- Natural areas
- Contact information
- For information on State Natural Areas, contact:
- Thomas Meyer
Natural areas conservation biologist
Wisconsin State Natural Areas Program Houghton Falls (No. 638)
Bayfield County. T49N-R4W, Section 27. 76 acres.
Houghton Falls protects a picturesque pre-Cambrian sandstone gorge along the Lake Superior shore. The dramatic sandstone cliffs extend into the clear waters of Lake Superior, affording views of the Apostle Islands. The gorge is shaded by second-growth hemlock, yellow birch, white cedar, along with a few, large white pine. Along the upper canyon are cliff shelves that have protected, and still support Canada yew, a favored shrub of deer. At the north end of the ravine, overlooking Lake Superior, a series of sandstone points dominated by white and red pine, drop dramatically 15 feet to the water. A stream meanders through the site cascading over the exposed sandstone before descending over 60 feet into a rippled sandy cove at Lake Superior. Upstream is Echo Dells, a series of water-carved rock cliffs and caves interspersed with small waterfalls and a forested footpath. Echo Dells supports dense stands of hemlock to the south with yellow birch and mountain maple common. The understory includes intermediate wood fern, common polypody fern, long beech fern, thimbleberry, wood sorrel, and small enchanter's nightshade. Houghton Falls is also critical to numerous wildlife species. The waters off Houghton Point serve as a fish nursery and habitat area that contributes to the importance of the Chequamegon Bay as a fishing destination. The site is also important in maintaining unfragmented, undeveloped Lake Superior shoreline that supports many resident and migratory birds including bald eagle, merlin, least flycatcher, veery, wood thrush, and Canada warbler. Houghton Falls is owned by the Town of Bayview and was designated a State Natural Area in 2010.
From the intersection of Highway 13 and Washington Avenue in Washburn, go north on Highway 13 2.4 miles, then east on Houghton Falls Road 0.5 miles to the trailhead and parking area south of the road.
Houghton Falls is owned by:
- Village of Bayview
The DNR's state natural areas program is comprised of lands owned by the state, private conservation organizations, municipalities, other governmental agencies, educational institutions and private individuals. While the majority of SNAs are open to the public, access may vary according to individual ownership policies. Public use restrictions may apply due to public safety, or to protect endangered or threatened species or unique natural features. Lands may be temporarily closed due to specific management activities. Users are encouraged to contact the landowner for more specific details.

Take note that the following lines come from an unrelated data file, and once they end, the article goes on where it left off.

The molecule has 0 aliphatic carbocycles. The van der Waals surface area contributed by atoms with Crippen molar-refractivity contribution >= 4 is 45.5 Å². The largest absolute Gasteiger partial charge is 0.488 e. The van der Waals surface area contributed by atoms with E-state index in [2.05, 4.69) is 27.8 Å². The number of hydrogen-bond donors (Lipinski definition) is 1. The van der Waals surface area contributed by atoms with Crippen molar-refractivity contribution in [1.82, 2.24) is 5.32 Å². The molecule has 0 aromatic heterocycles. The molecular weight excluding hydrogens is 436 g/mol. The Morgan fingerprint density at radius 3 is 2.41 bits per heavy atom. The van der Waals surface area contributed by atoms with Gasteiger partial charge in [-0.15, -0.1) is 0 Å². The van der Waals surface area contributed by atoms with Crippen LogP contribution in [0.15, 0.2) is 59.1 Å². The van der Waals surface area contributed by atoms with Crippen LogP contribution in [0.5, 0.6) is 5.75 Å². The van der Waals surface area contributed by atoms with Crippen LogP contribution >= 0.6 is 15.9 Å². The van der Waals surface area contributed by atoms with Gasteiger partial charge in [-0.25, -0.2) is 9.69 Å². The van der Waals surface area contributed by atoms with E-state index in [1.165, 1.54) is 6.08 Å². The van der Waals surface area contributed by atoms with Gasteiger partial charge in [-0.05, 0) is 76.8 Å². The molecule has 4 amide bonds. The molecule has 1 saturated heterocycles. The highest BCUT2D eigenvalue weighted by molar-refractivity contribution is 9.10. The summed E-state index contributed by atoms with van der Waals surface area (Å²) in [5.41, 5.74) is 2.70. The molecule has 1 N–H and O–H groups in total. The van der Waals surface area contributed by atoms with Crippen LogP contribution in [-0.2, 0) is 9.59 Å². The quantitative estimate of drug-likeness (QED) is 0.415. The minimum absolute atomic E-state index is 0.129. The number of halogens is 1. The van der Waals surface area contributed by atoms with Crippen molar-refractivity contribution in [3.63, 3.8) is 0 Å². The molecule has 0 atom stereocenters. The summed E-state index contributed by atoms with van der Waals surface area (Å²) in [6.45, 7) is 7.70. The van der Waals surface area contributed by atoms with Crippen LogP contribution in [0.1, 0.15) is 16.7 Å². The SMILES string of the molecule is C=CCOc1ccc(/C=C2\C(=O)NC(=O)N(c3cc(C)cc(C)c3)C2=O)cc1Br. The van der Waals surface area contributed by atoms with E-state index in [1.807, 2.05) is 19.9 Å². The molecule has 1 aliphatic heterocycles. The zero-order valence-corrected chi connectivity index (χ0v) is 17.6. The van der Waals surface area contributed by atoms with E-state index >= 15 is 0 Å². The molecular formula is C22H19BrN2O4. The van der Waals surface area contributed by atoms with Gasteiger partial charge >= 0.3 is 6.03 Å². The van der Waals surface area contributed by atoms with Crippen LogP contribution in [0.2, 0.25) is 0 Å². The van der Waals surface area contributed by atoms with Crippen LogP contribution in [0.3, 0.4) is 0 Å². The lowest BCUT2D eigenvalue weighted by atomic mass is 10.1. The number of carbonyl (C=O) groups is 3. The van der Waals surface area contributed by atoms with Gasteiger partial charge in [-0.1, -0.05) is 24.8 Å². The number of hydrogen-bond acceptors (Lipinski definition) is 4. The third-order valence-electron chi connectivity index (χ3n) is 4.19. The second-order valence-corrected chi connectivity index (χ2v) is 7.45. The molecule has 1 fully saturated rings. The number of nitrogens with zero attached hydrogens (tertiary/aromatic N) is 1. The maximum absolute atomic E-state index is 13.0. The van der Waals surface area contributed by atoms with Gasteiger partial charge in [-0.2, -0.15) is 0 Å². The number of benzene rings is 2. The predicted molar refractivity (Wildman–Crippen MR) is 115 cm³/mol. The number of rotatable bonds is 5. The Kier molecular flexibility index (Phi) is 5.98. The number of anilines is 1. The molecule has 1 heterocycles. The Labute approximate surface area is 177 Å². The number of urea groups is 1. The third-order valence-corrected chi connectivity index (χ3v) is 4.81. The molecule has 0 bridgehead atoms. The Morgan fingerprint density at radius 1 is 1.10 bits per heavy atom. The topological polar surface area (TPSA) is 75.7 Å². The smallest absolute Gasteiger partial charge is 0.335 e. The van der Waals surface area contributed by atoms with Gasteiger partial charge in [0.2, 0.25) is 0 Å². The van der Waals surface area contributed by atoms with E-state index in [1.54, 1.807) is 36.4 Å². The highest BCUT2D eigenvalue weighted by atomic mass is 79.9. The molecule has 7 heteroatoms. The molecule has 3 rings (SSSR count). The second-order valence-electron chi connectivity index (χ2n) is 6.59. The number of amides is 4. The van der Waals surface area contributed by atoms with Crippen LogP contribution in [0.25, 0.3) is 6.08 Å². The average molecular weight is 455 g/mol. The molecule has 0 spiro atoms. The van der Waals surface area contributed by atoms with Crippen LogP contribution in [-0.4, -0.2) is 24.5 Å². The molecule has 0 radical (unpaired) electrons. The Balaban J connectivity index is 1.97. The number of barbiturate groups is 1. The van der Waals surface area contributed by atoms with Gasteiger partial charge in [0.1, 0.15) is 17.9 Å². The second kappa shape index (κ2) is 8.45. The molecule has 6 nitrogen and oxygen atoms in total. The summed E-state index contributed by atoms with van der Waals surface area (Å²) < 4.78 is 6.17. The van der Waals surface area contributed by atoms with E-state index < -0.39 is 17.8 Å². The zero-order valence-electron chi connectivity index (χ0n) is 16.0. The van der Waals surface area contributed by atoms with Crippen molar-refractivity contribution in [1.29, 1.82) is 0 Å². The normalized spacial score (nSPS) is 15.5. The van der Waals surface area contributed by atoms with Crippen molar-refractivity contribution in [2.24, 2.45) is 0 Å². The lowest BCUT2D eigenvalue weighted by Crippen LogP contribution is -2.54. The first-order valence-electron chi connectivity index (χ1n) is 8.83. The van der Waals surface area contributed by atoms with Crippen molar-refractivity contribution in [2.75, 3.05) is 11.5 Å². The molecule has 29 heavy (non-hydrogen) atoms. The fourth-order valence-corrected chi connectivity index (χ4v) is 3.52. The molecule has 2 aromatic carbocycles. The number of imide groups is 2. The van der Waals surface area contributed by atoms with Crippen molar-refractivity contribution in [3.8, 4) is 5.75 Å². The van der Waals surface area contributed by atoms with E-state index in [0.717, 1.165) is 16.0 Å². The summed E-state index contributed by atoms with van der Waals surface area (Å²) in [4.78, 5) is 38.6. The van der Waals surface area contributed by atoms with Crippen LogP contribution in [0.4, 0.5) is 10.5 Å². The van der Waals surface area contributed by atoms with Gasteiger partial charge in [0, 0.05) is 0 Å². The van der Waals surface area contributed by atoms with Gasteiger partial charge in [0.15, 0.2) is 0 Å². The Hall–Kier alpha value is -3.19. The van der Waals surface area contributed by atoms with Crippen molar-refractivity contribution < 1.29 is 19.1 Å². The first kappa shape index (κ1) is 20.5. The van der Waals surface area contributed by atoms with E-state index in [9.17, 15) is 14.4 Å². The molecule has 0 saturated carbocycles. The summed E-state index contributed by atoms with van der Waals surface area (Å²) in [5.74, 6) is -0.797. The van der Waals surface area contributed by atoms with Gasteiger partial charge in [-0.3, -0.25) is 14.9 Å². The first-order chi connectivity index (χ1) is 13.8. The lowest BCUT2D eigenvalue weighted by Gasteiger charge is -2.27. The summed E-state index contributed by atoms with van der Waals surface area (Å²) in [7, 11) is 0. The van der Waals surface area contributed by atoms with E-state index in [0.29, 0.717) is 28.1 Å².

The data shown on these maps have been obtained from various sources, and are of varying age, reliability, and resolution. The data may contain errors or omissions and should not be interpreted as a legal representation of legal ownership boundaries.
Very few State Natural Areas have public facilities, but nearly all are open for a variety of recreational activities as indicated below. Generally, there are no picnic areas, restrooms, or other developments. Parking lots or designated parking areas are noted on individual SNA pages and maps. Trails, if present, are typically undesignated footpaths. If a developed trail is present, it will normally be noted on the SNA map and/or under the "Access" tab. A compass and topographic map or a GPS unit are useful tools for exploring larger, isolated SNAs.
Hunting and trapping
This is a non-DNR owned SNA: Opportunities for hunting and trapping depend on the land owner. Please contact them directly to find out about their rules for hunting and trapping. You can find a link to other owner websites under the "Resource links" heading above. More details regarding allowable uses of this non-DNR owned SNA may be posted, if available, under the "Access" tab above.
- Horseback riding
- Rock climbing
- Vehicles, including bicycles, ATVs, aircraft, and snowmobiles except on trails and roadways designated for their use
- Collecting of animals, non-edible fungi, rocks, minerals, fossils, archaeological artifacts, soil, downed wood, or any other natural material, alive or dead. Collecting for scientific research requires a permit issued by the DNR
- Collecting of plants including seeds, roots or other non-edible parts of herbaceous plants such as wildflowers or grasses
- Camping and campfires
For rules governing state-owned SNAs and other state lands, please consult Chapter NR 45 Wis. Admin. Code [exit DNR]